Google’s autonomous car project is finally on the road as Waymo CEO John Krafcik announced the launch of commercial self-driving service Waymo One on December 5. Scroll down to see a quick step-by-step guide to booking your Waymo ride.
The service is now live in the Phoenix Metropolitan Area in Arizona, United States and includes areas such as Chandler, Tempe, Mesa, and Gilbert.
About a decade ago, Google stepped into the self-driving scene. Years went by and Google even got a new umbrella company under Alphabet Inc (GOOGL) and the project diversified into Waymo.
By April 2017, the public was test riding the service under the early rider program, and Google used it to refine the service.
Waymo One would open to the same early riders first, and Google expects to add more cars and expand the coverage eventually. “At first, Waymo-trained drivers will supervise our Waymo One vehicles,” said Waymo CEO John Krafcik.
“Self-driving technology is new to many, so we’re proceeding carefully with the comfort and convenience of our riders in mind,” he added.
Google also revealed that many early riders already took fully driverless rides.
Here’s how you take a ride:
1. Confirm your pickup location on the app.
2. Input your destination on Waymo. Type in where you want to go.
3. Confirm your pickup point.
3. Press the Request Ride button.
Your Waymo One will reach you soon as you track it and you can be on your way.
There is an in-car console that answers questions like how to change your destination. You can do so either on the console or directly on your Waymo app during the ride.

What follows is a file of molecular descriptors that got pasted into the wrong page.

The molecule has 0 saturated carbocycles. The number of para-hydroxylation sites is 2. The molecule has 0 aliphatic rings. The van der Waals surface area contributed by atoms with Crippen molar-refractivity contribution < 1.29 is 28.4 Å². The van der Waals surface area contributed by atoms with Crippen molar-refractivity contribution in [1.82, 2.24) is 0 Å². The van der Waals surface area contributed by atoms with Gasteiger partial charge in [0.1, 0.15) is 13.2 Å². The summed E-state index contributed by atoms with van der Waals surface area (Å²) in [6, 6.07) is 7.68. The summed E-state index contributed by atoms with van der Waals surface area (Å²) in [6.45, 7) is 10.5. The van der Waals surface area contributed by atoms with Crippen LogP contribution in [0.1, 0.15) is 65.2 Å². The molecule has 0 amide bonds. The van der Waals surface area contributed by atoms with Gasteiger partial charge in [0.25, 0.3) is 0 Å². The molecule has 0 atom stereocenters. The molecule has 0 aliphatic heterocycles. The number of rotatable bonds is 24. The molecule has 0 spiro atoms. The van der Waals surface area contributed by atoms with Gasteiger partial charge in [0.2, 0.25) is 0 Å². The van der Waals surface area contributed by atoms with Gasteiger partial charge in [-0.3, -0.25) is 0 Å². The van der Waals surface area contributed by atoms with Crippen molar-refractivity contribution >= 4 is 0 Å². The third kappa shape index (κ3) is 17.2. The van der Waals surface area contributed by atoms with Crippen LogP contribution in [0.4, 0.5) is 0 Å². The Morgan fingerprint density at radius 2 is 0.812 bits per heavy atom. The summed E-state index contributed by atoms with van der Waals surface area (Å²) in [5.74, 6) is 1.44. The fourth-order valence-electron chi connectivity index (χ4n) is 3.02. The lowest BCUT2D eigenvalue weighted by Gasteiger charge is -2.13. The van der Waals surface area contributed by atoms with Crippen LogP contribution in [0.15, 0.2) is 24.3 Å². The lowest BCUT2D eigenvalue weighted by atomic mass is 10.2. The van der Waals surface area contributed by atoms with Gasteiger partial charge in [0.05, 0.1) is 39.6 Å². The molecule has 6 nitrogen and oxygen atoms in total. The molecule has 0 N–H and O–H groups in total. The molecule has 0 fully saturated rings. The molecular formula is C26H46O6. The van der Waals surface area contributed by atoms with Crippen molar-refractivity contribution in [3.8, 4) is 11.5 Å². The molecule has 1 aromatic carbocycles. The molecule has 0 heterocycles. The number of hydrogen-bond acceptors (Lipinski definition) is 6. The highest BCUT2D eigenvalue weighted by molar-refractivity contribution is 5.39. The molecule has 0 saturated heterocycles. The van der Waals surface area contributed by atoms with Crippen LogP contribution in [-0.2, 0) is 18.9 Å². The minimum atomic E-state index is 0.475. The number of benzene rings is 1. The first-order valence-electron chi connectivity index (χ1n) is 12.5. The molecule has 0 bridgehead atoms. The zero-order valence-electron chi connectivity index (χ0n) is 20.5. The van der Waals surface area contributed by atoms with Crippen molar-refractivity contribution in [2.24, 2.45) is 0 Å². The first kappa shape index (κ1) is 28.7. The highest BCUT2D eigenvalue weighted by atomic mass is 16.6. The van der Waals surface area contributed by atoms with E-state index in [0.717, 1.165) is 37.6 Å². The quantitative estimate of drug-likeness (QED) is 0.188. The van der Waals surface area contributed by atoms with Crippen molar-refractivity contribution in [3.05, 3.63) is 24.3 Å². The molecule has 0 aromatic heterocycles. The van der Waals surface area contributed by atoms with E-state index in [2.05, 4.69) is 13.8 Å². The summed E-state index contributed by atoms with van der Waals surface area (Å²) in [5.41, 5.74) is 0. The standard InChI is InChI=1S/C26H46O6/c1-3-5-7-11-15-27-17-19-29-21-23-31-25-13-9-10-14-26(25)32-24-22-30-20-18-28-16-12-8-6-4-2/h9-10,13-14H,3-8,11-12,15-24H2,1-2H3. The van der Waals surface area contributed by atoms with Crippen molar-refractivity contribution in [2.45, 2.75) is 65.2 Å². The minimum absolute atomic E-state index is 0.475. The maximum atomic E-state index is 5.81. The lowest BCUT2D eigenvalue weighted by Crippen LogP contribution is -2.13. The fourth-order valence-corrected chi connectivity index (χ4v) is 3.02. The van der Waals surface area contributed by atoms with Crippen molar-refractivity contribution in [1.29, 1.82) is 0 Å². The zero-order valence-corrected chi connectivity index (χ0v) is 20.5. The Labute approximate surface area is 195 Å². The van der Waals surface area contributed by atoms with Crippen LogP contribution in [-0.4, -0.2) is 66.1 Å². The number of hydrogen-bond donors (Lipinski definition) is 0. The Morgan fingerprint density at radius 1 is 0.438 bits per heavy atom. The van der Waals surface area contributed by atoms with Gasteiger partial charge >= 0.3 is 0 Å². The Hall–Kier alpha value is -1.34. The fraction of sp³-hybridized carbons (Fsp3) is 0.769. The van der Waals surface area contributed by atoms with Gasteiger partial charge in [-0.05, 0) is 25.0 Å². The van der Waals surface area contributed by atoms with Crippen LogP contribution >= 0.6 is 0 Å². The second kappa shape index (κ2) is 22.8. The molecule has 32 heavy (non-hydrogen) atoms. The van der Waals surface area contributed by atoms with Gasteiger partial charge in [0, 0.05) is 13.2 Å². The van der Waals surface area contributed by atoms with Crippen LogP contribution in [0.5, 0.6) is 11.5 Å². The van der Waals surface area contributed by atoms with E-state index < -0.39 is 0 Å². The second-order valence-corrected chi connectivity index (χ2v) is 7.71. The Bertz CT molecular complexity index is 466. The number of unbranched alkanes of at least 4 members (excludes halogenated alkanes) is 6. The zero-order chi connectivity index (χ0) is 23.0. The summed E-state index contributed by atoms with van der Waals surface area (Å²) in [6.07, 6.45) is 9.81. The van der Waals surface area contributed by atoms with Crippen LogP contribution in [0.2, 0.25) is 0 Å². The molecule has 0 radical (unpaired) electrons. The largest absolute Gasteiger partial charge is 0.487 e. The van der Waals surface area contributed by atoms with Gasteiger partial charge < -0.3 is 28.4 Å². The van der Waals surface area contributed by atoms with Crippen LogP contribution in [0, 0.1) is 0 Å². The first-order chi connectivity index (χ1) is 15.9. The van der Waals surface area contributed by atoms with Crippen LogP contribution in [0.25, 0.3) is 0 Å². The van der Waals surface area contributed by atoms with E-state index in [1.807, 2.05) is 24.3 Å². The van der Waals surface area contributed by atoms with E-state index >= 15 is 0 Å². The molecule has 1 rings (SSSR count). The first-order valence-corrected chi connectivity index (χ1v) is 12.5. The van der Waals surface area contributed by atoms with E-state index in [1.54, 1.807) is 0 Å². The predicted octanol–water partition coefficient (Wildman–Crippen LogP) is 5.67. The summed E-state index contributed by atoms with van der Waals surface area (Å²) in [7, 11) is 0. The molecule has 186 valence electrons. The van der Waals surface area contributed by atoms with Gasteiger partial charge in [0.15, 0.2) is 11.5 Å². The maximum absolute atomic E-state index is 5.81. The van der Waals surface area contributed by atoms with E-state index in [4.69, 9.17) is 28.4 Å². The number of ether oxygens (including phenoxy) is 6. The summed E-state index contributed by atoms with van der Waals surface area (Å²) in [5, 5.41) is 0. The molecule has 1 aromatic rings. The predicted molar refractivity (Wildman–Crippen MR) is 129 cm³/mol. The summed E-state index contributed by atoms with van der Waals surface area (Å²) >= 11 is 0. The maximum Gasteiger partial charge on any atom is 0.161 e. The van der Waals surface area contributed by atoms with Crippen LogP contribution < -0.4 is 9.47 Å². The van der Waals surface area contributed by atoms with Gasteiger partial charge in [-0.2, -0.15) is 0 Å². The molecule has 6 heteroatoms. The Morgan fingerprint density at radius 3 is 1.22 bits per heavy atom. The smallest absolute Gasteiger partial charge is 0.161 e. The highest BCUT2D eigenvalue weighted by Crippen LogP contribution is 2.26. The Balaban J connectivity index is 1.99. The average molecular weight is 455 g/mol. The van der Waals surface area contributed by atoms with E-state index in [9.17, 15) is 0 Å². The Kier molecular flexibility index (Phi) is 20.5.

According to Google, “up to three adults and a child can ride” at once. Waymo is yet to announce when it launches in other areas, but by the looks of how they are taking it slow, it could be a gradual but significant shift in how we travel.
Starbucks Corporation (NASDAQ: SBUX) reported first quarter 2023 earnings results today. Consolidated net revenues increased 8% year-over-year to $8.7 billion, in line with projections. Global comparable store sales increased
Alphabet Inc. (NASDAQ: GOOGL, GOOG) on Thursday reported a 1% increase in fourth-quarter 2022 revenues, with strong contributions from the cloud business. The company, which owns the largest internet search
Harley-Davidson, Inc. (NYSE: HOG) reported fourth quarter 2022 earnings results today. Revenue increased 12% year-over-year to $1.14 billion. Net income attributable to Harley-Davidson, Inc. rose 94% YoY to $42 million,